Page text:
Hewage v Grampian Health Board
Mrs Hewage is of Sri Lankan origin. She was employed by the Grampian Health Board as head of service for the orthodontics department. She resigned from that post in 2003 and subsequently resigned from employment in 2004.
She brought claims for sex and race discrimination, alleging that she had been bullied and harassed by Mrs Strachan, the service manager for surgical specialities, and Mrs Munro, the clinical nurse manager.
She complained via occupational health to the board's chief executive. The complaint was investigated, but it was recommended that no action be taken. She compared her treatment with that of two white male consultants, Professor Forrester and Mr Larmour. Professor Forrester had made a complaint against Mrs Strachan, which resulted in Mrs Strachan being moved to another position.
Following Mrs Hewage's resignation, she was replaced by Mr Larmour and he was permitted to sit on the interview panel for dental nurses, a position that had been refused to Mrs Hewage.
The employment tribunal upheld Mrs Hewage's discrimination claims, but the EAT upheld the board's appeal. The Court of Session allowed Mrs Hewage's appeal and the board appealed to the Supreme Court.
The issues that arose in the Supreme Court were:
- whether or not the comparison between Mrs Hewage and Professor Forrester and Mr Larmour was a like-for-like comparison; and
- the approach that the tribunal should take to the burden of proof.
The Supreme Court held that the comparison was appropriate. The question of whether or not the situations of Mrs Hewage and those of Mr Larmour and Professor Forrester were comparable was one of fact and degree. The tribunal had been entitled to find that these were like-for-like comparisons and that there were differences in treatment for which there was no adequate explanation.
The Supreme Court then considered the burden of proof. Section 136 of the Equality Act 2010 states:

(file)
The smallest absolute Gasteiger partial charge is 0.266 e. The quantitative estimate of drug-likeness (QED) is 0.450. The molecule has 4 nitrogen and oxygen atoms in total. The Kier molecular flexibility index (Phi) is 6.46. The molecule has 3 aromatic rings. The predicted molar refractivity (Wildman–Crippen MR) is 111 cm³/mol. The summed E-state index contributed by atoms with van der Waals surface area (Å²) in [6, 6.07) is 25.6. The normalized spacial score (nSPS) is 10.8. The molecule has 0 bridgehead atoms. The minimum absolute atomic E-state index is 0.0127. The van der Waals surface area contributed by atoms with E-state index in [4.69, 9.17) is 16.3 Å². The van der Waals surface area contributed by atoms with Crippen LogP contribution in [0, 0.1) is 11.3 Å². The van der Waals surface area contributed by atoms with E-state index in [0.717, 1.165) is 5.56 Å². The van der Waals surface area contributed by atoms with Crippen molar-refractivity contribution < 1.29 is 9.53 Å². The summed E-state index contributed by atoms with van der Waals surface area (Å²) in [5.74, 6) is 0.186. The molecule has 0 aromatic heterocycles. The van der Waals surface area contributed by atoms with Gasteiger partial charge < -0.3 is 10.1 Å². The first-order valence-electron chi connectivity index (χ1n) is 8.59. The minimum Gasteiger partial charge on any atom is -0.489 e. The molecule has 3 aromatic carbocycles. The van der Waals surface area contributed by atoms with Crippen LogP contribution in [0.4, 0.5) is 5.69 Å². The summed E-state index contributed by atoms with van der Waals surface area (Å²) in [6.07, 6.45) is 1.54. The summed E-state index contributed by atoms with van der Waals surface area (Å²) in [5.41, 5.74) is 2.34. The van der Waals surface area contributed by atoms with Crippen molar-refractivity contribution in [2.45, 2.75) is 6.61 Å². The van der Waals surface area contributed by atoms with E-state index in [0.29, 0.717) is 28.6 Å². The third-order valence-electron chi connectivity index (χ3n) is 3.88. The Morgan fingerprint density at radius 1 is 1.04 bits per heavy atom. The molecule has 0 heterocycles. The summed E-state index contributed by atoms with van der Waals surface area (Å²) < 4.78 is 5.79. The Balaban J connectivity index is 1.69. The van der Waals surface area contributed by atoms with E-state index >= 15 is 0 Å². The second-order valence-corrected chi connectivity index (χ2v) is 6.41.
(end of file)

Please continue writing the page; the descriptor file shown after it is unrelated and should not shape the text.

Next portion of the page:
"(2) If there are facts from which the court [or tribunal] could decide, in the absence of any other explanation, that a person (A) contravened the provision concerned, the court must hold that the contravention occurred.
(3) But subsection (2) does not apply if A shows that A did not contravene the provision."
The burden of proof shifts to the employer where the claimant shows a prima facie case of discrimination. The Court of Appeal in Madarassy v Nomura interpreted previous guidance given by the same court in Igen v Wong and stressed that the tribunal should hear all the evidence, including that of the respondent, before deciding whether or not the respondent should bear the burden of proof. The respondent may dispute the claimant's version of events, and therefore the tribunal must weigh up all the evidence in deciding on the balance of probabilities whether or not those events did in fact take place.
The Supreme Court approved the guidance on the application of the burden of proof given by the Court of Appeal in Igen v Wong, as interpreted in Madarassy, but commented that the guidance is not a substitute for the statutory language. The starting point should always be the statute.
The Supreme Court emphasised that the prima facie case of discrimination must be proved by the claimant, before the burden shifts to the employer.
It is useful to have Supreme Court approval of the Igen v Wong guidance as interpreted in Madarassy. However, although they have formed the basis of many appeals, the Supreme Court emphasised that "it is important not to make too much of the role of the burden of proof provisions".
The provisions require careful attention where there is room for doubt as to the facts necessary to establish discrimination, but have nothing to offer where the tribunal is in a position to make positive findings on the evidence.
This case unfortunately does not shed any light on the question of exactly what the claimant is required to show in order to shift the burden of proof. The courts have commented that a difference in, for example, race and a difference in treatment are not sufficient; there must be something more. However, what precisely that "something more" must be is not clear.
Gurpreet Duhra, partner, DLA Piper